Let’s face it, nobody likes packing before a vacation. We either forget something important, or can’t squeeze everything we want into a suitcase. To visit the Amazon Rainforest, packing can be more stressful than usual – you’ve never been before, so how should you know what to pack?
Fear not, Happy Gringo to the rescue. We have prepared a comprehensive Amazon packing list to get you trip-ready for tackling Ecuador’s jungle. The author has been to the rainforest more than 10 times, and shares all of his top packing tips and recommendations. Never before will you have been so well prepared for a trip.
We’ve even made it into a free printable Amazon Packing List (click the red button below) - for a stress-free packing experience.
Keep reading for full details of our Amazon packing list, including clothes, footwear, travel documentation, camera gear, essential items and optionals.
Let's start out with some general tips for you:
• Passengers are allowed to take one checked bag up to 50 pounds (23Kg) on domestic jungle flights to Coca or Lago Agrio, plus one carry-on of maximum 17.6 pounds (8Kg) and a small personal item.
• Despite these high luggage limits we recommend traveling as light as possible to make your trip a little easier. Many tourists leave their big packs safely guarded at their Quito hotel, to travel with smaller, lighter luggage to get them through 4 or 5 days.
• It’s best to travel well prepared from your home country. Extra items can be picked up in Quito shopping malls, but Coca and Lago Agrio jungle towns have only very basic shops available.
• In terms of weather, expect a mix of showers (sometimes heavy) and strong sun, with high humidity. Rainforest weather can change at the blink of an eye, so never leave the lodge without rain gear.
So, with those practicalities out of the way, let’s get down to the nitty gritty. What should be included on your Amazon packing list?
Backpack (or suitace) – for starters we’re going to need somewhere to put all of your travel gear. Backpacks are certainly more convenient and suitable for an Amazon adventure. Hard suitcases are ok but you might have to carry rather than wheel them, which kind of defeats the purpose.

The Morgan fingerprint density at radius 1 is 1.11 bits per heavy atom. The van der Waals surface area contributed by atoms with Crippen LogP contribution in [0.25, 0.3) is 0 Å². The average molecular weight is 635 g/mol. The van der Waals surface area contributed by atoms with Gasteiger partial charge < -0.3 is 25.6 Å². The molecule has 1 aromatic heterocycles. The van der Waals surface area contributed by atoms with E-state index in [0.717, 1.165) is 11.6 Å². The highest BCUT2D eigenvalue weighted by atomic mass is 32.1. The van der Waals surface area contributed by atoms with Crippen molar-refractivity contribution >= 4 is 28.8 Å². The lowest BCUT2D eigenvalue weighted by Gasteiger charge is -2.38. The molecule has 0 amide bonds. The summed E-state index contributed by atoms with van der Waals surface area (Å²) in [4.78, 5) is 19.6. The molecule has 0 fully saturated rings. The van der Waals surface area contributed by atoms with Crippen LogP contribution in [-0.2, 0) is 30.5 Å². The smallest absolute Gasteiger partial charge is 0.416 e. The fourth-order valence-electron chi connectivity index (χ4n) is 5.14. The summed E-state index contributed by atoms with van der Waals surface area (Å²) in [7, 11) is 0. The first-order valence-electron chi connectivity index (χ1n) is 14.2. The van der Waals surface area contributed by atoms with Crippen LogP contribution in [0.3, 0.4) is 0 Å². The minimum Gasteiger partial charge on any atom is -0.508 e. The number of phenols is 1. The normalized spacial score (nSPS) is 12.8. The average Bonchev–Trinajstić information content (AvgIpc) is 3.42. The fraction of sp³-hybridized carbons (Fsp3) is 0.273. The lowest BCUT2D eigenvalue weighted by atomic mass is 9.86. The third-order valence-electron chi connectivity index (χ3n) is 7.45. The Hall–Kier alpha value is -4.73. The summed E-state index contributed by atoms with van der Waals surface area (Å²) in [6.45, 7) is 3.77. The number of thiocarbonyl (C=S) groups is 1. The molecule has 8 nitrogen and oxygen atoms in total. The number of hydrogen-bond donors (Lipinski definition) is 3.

Day Pack – a smaller day pack for use on excursions. Preferably light-weight, comfortable to carry, and waterproof
Long pants –trousers that are suitable for treking. Ideally they should be of lightweight and quick-dry material. Pants with zip-legs that convert to shorts are especially handy in all weather. Jeans are not recommended for the Amazon climate.
Shorts – for day use.
T-shirts – quick-dry sports t-shirts are ideal, otherwise cotton is fine too.
Long sleeve light shirt – something light to protect from the sun, and cover you up at night for bug protection. Light colors are recommended as darker colors attract more mosquitos.
Light sweater or fleece – in case of the occasional chilly evening.
Underwear & Socks – no explanation needed I hope .
Waterproof Jacket – rain showers are an integral part of a visit to the rainforest, so a rain jacket is a must. Some lodges will also provide you with a rain poncho on request.
Swimsuit – suitable for river or lake swimming.
Sun hat – nothing spoils a vacation more than red sunburn, trust me - I’m an Englishman. When the sun is shining in the Amazon it can be deceptively strong and burn skin quickly, even on cloudy days. Wide-rim hats offer the best protection.
Smart evening wear (optional) – this one’s optional and not really necessary, only if you wish to dress up Smart for dinner at the lodge.
Hiking Shoes – a pair of sturdy hiking shoes or boots are a must. Many lodges will also lend out wellington boots to guests if the trails are especially muddy.
Walking Sandals – optional for wearing around the lodge, to keep cool air flowing around your feet.
Passport –you need your original passport to fly to the Amazon. It’s also a good idea to carry a copy just in case you lose the original. If you are an Ecuadorian resident then take your cedula ID card instead.
Return flight tickets – either print out your flight reservation, or keep the e-ticket saved on your cellphone.
Reservations – it’s a good idea to have a copy of your reservations or voucher on hand – sometimes you’ll be asked to show them at the airport.
Insurance documents – take them along with you (if you have insurance which is always recommended). Keep the emergency numbers to hand just in case you ever need to use them.